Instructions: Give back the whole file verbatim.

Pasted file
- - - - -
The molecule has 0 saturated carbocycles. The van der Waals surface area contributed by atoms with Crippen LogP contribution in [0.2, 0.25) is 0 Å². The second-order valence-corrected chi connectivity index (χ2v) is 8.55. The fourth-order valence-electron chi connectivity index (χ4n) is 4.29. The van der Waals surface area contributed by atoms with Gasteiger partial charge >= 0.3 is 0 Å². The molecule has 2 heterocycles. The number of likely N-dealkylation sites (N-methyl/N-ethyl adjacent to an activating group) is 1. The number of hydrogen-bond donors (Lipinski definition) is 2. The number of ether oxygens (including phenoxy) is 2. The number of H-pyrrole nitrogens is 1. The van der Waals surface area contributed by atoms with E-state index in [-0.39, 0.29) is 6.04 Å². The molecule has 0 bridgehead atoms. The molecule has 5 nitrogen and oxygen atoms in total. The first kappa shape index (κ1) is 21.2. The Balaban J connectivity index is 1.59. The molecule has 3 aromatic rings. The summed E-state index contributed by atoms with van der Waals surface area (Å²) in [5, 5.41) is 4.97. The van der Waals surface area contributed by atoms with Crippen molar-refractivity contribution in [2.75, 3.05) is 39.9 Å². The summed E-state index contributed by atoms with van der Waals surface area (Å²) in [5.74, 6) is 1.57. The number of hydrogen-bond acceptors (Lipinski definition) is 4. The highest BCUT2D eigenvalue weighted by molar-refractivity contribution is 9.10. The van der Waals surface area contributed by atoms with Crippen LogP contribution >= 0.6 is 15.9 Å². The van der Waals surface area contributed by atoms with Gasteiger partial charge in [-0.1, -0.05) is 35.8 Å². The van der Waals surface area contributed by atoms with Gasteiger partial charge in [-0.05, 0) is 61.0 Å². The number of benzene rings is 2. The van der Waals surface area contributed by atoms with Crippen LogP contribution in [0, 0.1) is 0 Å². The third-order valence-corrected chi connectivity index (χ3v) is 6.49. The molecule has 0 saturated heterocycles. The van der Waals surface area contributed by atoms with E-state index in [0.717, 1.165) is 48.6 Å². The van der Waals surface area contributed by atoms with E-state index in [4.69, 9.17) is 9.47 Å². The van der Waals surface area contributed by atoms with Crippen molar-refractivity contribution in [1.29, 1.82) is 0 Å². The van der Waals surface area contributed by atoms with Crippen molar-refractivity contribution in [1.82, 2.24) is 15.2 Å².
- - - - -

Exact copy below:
The molecule has 0 saturated carbocycles. The van der Waals surface area contributed by atoms with Crippen LogP contribution in [0.2, 0.25) is 0 Å². The second-order valence-corrected chi connectivity index (χ2v) is 8.55. The fourth-order valence-electron chi connectivity index (χ4n) is 4.29. The van der Waals surface area contributed by atoms with Gasteiger partial charge >= 0.3 is 0 Å². The molecule has 2 heterocycles. The number of likely N-dealkylation sites (N-methyl/N-ethyl adjacent to an activating group) is 1. The number of hydrogen-bond donors (Lipinski definition) is 2. The number of ether oxygens (including phenoxy) is 2. The number of H-pyrrole nitrogens is 1. The van der Waals surface area contributed by atoms with E-state index in [-0.39, 0.29) is 6.04 Å². The molecule has 0 bridgehead atoms. The molecule has 5 nitrogen and oxygen atoms in total. The first kappa shape index (κ1) is 21.2. The Balaban J connectivity index is 1.59. The molecule has 3 aromatic rings. The summed E-state index contributed by atoms with van der Waals surface area (Å²) in [5, 5.41) is 4.97. The van der Waals surface area contributed by atoms with Crippen molar-refractivity contribution in [2.75, 3.05) is 39.9 Å². The summed E-state index contributed by atoms with van der Waals surface area (Å²) in [5.74, 6) is 1.57. The number of hydrogen-bond acceptors (Lipinski definition) is 4. The highest BCUT2D eigenvalue weighted by molar-refractivity contribution is 9.10. The van der Waals surface area contributed by atoms with Crippen LogP contribution >= 0.6 is 15.9 Å². The van der Waals surface area contributed by atoms with Gasteiger partial charge in [-0.1, -0.05) is 35.8 Å². The van der Waals surface area contributed by atoms with Gasteiger partial charge in [-0.05, 0) is 61.0 Å². The number of benzene rings is 2. The van der Waals surface area contributed by atoms with Crippen LogP contribution in [0, 0.1) is 0 Å². The third-order valence-corrected chi connectivity index (χ3v) is 6.49. The molecule has 0 saturated heterocycles. The van der Waals surface area contributed by atoms with E-state index in [0.717, 1.165) is 48.6 Å². The van der Waals surface area contributed by atoms with E-state index in [4.69, 9.17) is 9.47 Å². The van der Waals surface area contributed by atoms with Crippen molar-refractivity contribution in [1.29, 1.82) is 0 Å². The van der Waals surface area contributed by atoms with Crippen molar-refractivity contribution in [1.82, 2.24) is 15.2 Å².